“Digital, video and phone consultations all have their part to play, but each year patients still need millions of convenient face-to-face appointments with hospitals and GPs. That’s why these new arrangements – developed in partnership with patients’ groups – will make it easier to get convenient NHS care, while easing the financial burden of long-term health conditions and helping reduce the health service’s carbon footprint.”

Some of the patient groups the NHS worked extensively with, include Age UK, Healthwatch England and Kidney Care UK as part of the review to ensure that the needs of patients were at the forefront of the proposals.

Fiona Loud, Policy Director of Kidney Care UK, said: “As a member of the NEPTS Review Expert Advisory Group, we are delighted to welcome the universal transport support commitment for all of the 21,000 kidney patients on dialysis, who receive their treatment in hospitals or satellite units.

“For far too long we have heard about the variable and often difficult experiences many individuals have when travelling for their life-sustaining treatment, with transport regularly at the bottom of Kidney Care UK’s annual survey of patient experience.

“These new proposals show a real determination to improve patient care. National data, including waiting times, will be monitored and published, providing a real opportunity to improve the day-to-day experience for people who have to make over 300 journeys a year to get to and from their life-maintaining treatments.”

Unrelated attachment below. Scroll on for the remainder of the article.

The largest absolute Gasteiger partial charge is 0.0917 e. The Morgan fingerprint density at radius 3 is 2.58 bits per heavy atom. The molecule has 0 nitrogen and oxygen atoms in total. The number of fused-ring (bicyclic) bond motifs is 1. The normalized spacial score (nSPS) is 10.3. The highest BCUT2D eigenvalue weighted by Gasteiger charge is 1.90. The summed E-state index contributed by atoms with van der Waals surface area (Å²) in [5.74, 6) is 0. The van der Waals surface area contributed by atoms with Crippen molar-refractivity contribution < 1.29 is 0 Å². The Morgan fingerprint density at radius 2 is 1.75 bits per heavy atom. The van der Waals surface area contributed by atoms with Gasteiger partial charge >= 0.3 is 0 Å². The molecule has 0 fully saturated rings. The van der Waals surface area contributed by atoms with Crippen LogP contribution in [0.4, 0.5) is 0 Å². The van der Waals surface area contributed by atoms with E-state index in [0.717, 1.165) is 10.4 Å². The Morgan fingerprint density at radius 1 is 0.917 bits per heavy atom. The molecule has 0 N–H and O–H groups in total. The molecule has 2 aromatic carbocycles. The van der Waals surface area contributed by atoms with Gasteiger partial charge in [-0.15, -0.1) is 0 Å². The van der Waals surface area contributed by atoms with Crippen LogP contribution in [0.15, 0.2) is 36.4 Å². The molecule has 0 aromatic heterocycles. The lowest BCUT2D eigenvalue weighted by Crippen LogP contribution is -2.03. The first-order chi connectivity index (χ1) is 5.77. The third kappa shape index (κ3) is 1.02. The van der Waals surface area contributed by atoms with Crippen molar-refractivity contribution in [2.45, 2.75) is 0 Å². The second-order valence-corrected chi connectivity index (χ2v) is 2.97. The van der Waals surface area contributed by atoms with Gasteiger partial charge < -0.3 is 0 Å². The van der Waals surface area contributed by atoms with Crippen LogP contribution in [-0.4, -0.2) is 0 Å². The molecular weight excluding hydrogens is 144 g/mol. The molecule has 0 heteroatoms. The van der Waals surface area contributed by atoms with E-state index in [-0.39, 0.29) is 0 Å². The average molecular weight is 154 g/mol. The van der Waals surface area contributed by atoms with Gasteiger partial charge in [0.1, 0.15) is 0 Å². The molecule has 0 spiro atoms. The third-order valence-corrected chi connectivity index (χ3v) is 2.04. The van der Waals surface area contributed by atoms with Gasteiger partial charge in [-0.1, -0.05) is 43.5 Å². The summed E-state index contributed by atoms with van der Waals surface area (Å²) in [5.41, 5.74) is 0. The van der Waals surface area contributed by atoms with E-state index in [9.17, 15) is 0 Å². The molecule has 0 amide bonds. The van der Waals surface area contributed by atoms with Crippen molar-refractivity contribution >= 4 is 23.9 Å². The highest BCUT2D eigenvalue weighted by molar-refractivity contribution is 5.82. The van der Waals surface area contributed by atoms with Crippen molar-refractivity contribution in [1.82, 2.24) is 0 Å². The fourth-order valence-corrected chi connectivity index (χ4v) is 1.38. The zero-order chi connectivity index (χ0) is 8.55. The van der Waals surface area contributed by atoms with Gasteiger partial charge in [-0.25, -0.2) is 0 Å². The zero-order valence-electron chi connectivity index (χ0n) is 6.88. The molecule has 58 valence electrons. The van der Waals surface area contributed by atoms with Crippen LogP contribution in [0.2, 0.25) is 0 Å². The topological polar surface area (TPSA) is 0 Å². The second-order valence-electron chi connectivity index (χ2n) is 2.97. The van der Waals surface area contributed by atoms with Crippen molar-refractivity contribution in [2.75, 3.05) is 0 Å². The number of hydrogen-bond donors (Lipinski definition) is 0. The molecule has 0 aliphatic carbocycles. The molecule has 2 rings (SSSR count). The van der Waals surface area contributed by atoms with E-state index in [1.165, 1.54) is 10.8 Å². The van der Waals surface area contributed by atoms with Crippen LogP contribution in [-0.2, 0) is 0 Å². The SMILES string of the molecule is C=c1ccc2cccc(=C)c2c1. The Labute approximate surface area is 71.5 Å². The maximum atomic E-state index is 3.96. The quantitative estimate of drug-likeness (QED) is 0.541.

Green forest

Caroline Abrahams, Charity Director at Age UK, said: “Older people have been telling us for some time about how difficult it can be for them to get to and from hospital for clinic appointments and the like, so we were delighted to take part in this NHS England review.

“Non-emergency patient transport has been something of a Cinderella service for far too long, because when it works well it can make the world of difference to an older person who may otherwise find it unbelievably stressful and tiring accessing hospital services when they need them.

A few of the specific measures announced include:

  • Overhauling the Healthcare Travel Costs Scheme to make it easier for people on a low income to claim back journey costs.
  • A commitment to 100% zero emissions journeys by 2035, except for ambulance journeys and volunteers driving their own cars.

The review also outlines ways of making greater use of technology to communicate better with patients and coordinate journeys, expanding the role of community transport, and improving accountability, procurement and contracting.

This will be subject to parliamentary approval of reforms to the NHS, announced by the government this week. The review also confirms that Integrated Care Systems will be responsible for commissioning and overseeing the quality of patient transport across their areas from April 2022.

It was commissioned by former NHS Chief Executive, Sir Simon Stevens, and will be used and funded by local health systems when arranging transport services for people in their areas.

You can join a wide variety of healthcare professionals at NHE’s Net-Zero NHS event on 25 August. Register for the event here.